Wednesday May 27, 2020


China Institute, NY
May 5, 2012

On Saturday, May 5, 2012, the Renwen Society of the China Institute in America hosted a special lecture and book signing by Dr. Chi Wang about his book, A Compelling Journey from Peking to Washington: Building a New Life in America. Dr. Hsin-Mei Agnes Hsu, Director of Arts and Culture at the China Institute, made introductory remarks before Dr. Wang’s talk.

Please click here to view video footage of the lecture, provided by China Institute. Since 2003, the Renwen Society at the China Institute has hosted regular talks by prominent Chinese intellectuals, artists and other distinguished individuals as part of their Saturday Lecture Series. The Renwen Society is currently co-chaired by Dr. Ho Yong and Dr. Ben Wang.

Nearly 70 distinguished guests attended the talk, including relatives of the late Chinese poet Xu Zhimo. During the talk, Dr. Wang recounted his childhood growing up in pre-revolutionary China as the son of a prominent Chinese government official and general. Wang lived through one of the most turbulent periods in Chinese history, including the Japanese occupation of Hong Kong and mainland China and the Chinese civil war.

In 1949, Wang left China to study in the United States, traveling though mainland China, Taiwan, and Hong Kong during the final days of the Chinese civil war. After graduation from college, however, his life took a very different turn. He could not return to China as planned due to the outbreak of the Korean War. Over twenty years would pass before he would again see his siblings and the rest of his family.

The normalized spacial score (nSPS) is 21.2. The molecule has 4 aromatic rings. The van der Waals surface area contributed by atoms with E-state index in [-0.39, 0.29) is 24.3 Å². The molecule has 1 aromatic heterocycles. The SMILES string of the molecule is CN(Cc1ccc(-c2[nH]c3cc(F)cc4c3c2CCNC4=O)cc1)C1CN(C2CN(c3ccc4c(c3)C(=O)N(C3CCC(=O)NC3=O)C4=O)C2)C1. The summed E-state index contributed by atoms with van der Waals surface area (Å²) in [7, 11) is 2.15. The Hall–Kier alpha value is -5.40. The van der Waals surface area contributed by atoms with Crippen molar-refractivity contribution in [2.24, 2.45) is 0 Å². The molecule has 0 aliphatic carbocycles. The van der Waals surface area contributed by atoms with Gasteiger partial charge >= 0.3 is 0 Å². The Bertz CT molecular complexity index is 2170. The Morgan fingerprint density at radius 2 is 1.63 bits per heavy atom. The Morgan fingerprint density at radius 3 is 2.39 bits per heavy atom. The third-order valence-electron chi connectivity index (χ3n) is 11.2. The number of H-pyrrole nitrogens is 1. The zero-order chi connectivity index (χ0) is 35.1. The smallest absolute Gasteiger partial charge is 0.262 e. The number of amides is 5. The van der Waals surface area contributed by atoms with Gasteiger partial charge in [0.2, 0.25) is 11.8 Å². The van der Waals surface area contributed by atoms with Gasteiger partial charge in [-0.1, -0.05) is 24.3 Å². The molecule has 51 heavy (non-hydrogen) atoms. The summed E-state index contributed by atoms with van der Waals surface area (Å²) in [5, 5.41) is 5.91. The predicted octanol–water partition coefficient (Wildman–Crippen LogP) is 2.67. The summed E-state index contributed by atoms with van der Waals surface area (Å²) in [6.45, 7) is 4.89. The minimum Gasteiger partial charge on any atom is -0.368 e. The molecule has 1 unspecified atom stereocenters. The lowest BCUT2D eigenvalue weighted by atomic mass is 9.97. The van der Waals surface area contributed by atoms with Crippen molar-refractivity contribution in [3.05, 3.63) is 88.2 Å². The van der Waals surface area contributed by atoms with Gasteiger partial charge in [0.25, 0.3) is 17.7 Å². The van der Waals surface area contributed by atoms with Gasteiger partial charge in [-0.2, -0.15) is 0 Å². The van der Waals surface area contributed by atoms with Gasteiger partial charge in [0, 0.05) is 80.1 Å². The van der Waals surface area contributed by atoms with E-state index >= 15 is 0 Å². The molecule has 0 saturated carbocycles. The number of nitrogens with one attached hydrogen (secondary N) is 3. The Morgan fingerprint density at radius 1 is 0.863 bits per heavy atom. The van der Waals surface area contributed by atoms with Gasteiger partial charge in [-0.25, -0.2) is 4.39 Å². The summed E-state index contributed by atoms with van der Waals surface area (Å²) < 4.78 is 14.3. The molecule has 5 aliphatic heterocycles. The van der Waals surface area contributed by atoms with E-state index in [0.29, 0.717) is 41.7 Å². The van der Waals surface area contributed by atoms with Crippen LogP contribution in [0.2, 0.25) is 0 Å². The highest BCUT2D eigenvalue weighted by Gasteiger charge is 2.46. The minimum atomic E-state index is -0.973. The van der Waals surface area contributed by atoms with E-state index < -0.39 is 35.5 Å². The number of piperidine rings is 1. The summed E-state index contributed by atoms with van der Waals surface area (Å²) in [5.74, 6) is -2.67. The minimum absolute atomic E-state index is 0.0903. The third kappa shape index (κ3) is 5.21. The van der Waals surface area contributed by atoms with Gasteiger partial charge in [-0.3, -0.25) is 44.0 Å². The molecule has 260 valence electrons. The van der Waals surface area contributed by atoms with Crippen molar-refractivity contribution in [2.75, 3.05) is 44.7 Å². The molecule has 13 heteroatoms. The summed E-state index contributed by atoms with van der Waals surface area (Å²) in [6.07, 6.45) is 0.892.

In the United States, he started working on an archives project for the Library of Congress, which would lead to an unexpected career that spanned nearly half a century of helping the Library build up its Chinese collections. During Wang’s tenure as head of the Chinese section, the Chinese Collection grew from 300,000 to over a million volumes. As one of the largest centers for China studies outside Asia, it helped meet growing demand for information and materials on China from Americans.

In 1969, Wang became a professor of history and U.S.-China relations at Georgetown University, where he still teaches today. During this time, he became part of a growing movement to help reestablish ties between China and America. In 1972, Wang was invited by the Chinese government to help arrange cultural exchanges between China and America. He became one of the first Americans allowed to visit China after Nixon’s historic trip to mainland China ended twenty-five years of isolation. On his trip to China, Wang successfully negotiated an exchange agreement between the Library of Congress and the National Library of Peking and subsequent agreements with major Chinese academic libraries. In 1995, he founded the U.S.-China Policy Foundation, and today is still working there on what has been a lifelong goal to bring China and America closer together.